Another example might involve the motorway network operators considering the use of ramp metering to maintain smooth traffic flow. An undesirable side effect can be long queues of vehicles that spill out onto the surrounding roads causing gridlock. Measures are needed to ensure that this does not happen. There may also be pressure to prioritise buses and coaches and other high-occupancy vehicles waiting on the ramp. The two network operators - for the motorways and the surrounding roads – need to design their traffic management policies and ITS deployments to minimise the conflict. This might involve some form of demand management with measures to encourage modal shift.

These examples emphasise the value of taking a broad view of the ITS deployment rather than each agency or organisation working in isolation. Collaborative working early on - to define the full scope of ITS deployment - means that changes can be made at relatively low cost before systems are designed and equipment has been purchased.

Benefits of creating and using ITS architectures

The benefits of creating and using ITS architectures depend on the different perspectives that stakeholders have: road network operators, transport service providers, suppliers.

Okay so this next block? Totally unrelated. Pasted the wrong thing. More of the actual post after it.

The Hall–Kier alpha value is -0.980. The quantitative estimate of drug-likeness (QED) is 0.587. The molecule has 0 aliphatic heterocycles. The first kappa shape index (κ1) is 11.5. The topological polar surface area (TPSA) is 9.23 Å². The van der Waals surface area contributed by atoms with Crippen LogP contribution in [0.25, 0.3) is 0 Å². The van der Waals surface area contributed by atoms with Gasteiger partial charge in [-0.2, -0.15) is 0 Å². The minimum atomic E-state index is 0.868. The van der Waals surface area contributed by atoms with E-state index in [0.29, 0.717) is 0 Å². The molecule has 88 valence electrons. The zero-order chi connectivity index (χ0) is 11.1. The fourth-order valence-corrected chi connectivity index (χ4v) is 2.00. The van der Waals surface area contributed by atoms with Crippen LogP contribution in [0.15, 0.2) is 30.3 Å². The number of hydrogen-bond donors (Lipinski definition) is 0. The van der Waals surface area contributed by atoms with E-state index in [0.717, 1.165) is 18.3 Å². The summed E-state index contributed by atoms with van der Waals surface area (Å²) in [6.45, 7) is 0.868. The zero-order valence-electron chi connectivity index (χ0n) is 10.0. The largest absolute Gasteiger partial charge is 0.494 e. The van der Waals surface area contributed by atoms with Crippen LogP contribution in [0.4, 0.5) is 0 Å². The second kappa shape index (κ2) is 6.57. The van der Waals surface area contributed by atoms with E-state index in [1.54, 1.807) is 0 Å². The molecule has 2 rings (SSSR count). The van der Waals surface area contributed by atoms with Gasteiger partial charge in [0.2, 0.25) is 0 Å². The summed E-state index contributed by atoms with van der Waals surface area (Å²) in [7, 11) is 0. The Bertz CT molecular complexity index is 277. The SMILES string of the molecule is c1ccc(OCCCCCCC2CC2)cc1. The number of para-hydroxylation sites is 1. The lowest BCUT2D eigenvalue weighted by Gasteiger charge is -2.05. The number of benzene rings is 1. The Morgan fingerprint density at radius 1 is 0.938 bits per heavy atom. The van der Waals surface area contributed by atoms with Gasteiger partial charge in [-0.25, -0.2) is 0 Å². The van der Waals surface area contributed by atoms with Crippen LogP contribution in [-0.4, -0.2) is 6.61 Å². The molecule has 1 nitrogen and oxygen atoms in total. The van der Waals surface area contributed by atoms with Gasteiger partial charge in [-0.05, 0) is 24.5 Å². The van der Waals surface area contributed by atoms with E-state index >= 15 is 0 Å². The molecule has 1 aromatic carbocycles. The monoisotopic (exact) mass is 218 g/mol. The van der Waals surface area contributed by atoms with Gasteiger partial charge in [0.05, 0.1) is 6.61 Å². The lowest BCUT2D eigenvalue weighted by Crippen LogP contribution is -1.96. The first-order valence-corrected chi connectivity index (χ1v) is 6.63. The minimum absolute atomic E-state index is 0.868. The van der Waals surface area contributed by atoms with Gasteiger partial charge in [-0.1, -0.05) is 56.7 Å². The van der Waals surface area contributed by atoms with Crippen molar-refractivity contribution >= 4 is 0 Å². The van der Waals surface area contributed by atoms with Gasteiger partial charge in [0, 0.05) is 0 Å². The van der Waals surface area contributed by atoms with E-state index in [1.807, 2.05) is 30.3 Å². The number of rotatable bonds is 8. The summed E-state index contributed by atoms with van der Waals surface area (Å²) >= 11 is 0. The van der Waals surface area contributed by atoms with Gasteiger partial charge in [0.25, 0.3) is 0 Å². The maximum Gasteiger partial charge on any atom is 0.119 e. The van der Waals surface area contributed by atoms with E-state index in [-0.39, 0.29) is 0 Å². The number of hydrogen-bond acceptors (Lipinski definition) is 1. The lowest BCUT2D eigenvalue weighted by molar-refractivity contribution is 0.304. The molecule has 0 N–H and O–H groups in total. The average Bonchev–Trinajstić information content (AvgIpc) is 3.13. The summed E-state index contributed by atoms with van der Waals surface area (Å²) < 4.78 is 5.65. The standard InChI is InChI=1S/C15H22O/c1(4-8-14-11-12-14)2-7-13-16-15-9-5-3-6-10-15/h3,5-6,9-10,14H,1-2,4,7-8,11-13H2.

Road Network Operators

The beneficiaries of ITS may be road authorities, road operating companies – who can benefit from ITS architectures in various ways:

  • through technology independence with easier planning for long term investment and how future upgrades can be made;
  • by creating an open market for components, communications and systems from a choice of suppliers based on the use of publicly available standards;
  • lower costs through more open competition amongst ITS equipment and service suppliers and communications providers.

Transport Service Providers

Organisations that are concerned with the mobility of people and the movement of freight include national and local authorities and fleet operators concerned with intermodal transport – for whom ITS architectures provide the following benefits:

  • a planned approach to the deployment of ITS services (such as travel and journey planning, vehicle fleet tracking, load monitoring, or secure parking for trucks);
  • the use of compatible equipment with the same components and interfaces being used elsewhere to benefit from interoperability, data re-use and avoiding redundant investment;
  • the potential to integrate one service with another in a seamless and logical way.


Suppliers may be component suppliers, communications providers or system integrators - for whom ITS architecture provides the following benefits:

  • lower risk for investments in system, component and communications developments consistent with the common approach provided by the architecture;
  • the possibility of larger more profitable production runs arising from the use of "open systems" and publicly available standards - which can enlarge the market place;
  • greater opportunities for small and medium enterprises to participate in the supply chain by providing specialised components.

All Stakeholders

An architecture approach can help all stakeholders to: